Faceplate turning has an inherent problem associated with it in connection with grain direction. This trouble is at the edge of the turning rather than the face. Because of the combination of grain direction and rotation of the wood, two opposite quarters are inevitably cut against the grain. There are techniques to minimise the effects but the problem cannot be eliminated. When a piece of faceplate turning such as a bowl is examined it will invariably be found to have two areas opposite one another which are darker than the rest. This is because they are cut across the grain, exposing open pores which are more absorbent of light, reflect less, absorb more polish and so on, and are of a different general structure to the smoother, more reflective parts cut with the grain. This does, however, add to the character of good turnery and highly decorative wood.
Many turners prefer to have a piece of plywood sandwiched between the work and faceplate, and this is really essential when the wood being turned is smaller than the faceplate. In practice the ply is fixed to the work, then both pieces are screwed to the faceplate. Small screws may be used to fix the ply to the block but it can be brushed with a white resin type glue then covered with a piece of thick, rather soft, paper. The paper is then similarly glued to the block and the whole allowed to dry. The plywood is, of course, screwed to the faceplate. A recess is formed in the centre in order to take a brass or glass dish. For this the diameter of the sinking is marked out with compasses or dividers.
This can be done with the scraper or, more properly, with the gouge. The gouge is used well over on its side and pointing upwards so that the bevel is tangential to the surface.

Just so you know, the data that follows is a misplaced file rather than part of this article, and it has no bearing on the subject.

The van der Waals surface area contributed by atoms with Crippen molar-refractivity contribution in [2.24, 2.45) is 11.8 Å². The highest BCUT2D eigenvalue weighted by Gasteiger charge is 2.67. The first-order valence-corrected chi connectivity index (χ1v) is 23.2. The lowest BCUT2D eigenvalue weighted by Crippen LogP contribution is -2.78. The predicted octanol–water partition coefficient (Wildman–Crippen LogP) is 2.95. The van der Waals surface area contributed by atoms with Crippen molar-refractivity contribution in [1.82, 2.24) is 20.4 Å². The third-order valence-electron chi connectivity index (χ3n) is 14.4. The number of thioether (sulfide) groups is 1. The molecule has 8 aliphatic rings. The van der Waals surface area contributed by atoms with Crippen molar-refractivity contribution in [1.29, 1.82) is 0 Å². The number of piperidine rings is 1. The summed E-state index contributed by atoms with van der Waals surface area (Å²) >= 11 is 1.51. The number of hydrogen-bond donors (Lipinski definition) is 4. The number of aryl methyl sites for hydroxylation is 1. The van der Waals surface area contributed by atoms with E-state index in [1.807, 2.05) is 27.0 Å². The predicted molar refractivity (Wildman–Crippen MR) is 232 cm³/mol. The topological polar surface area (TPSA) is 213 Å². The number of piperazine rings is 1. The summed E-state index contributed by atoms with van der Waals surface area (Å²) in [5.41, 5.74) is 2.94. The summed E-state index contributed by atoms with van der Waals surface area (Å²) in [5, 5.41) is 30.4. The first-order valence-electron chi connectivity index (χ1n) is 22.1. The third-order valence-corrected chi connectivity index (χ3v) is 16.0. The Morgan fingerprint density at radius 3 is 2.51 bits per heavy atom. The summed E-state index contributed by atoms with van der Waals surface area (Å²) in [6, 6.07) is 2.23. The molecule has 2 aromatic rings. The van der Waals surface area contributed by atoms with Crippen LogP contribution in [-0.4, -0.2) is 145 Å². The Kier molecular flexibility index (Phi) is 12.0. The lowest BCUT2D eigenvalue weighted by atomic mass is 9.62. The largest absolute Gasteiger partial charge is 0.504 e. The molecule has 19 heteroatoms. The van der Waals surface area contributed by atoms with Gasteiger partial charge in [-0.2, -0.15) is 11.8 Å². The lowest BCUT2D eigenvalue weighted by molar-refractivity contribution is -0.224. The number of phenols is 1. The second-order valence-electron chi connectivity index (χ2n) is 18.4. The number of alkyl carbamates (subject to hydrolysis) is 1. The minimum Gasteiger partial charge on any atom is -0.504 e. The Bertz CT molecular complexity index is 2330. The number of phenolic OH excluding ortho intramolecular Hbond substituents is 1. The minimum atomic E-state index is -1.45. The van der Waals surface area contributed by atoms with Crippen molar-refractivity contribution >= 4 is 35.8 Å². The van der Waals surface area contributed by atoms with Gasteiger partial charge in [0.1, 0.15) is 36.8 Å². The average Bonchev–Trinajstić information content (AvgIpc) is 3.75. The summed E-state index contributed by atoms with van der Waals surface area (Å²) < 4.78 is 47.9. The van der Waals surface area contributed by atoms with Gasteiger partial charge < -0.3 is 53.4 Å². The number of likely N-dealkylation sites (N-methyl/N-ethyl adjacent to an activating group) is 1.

This operation is best done by working from the flat surfaces towards the centre, so eUminating the chances of slight splitting at edges.
A square-end scraper is used for forming the recess indicated at C. This tool, however, needs ‘relieving’ on the grindstone on the left-hand edge, near the end. There are two reasons for this: without the edge the scraper will not clear properly when cutting the outer edge of the sulking; the smaller the diameter of the recess the greater the need for this edge grinding. The second reason for the edge treatment of the scraper is that it creates a sharp edge, therefore the recess can be enlarged by moving the tool sideways and allowing the edge of the tool to do the cutting.
One faceplate job which is always a favourite is a bowl. This is made about 3 mm deep or slightly more, after which the surface B is skimmed and also made very slightly concave. The curve to the lower part of the bowl is tackled next, preferably with a small gouge. The tool is kept over on its side and is pointed sideways and upwards so that the bevel is kept rubbing on the surface. This is illustrated at C, which also shows the movement of the gouge.
With the outside shaping completed, the bowl is reversed on the faceplate, making sure that it is concentric. Lengths of screws being used have to be watched carefully to make sure they do not penetrate into what will be the inside of the bowl.
The outside is completed with the gouge so that the curve blends in with the initial shaping. A gouge is preferred for the hollowing out process, or at least for the bulk of it. This is to reduce the overhang of the tool, and also explains why long-and-strong gouges are recommended for this type of work.
Depending on the exact shape of the bowl, it is sometimes difficult for even the experienced turner to make proper use of the gouge at the bottom of the bowl, near the sides. Here a scraper often has to be employed.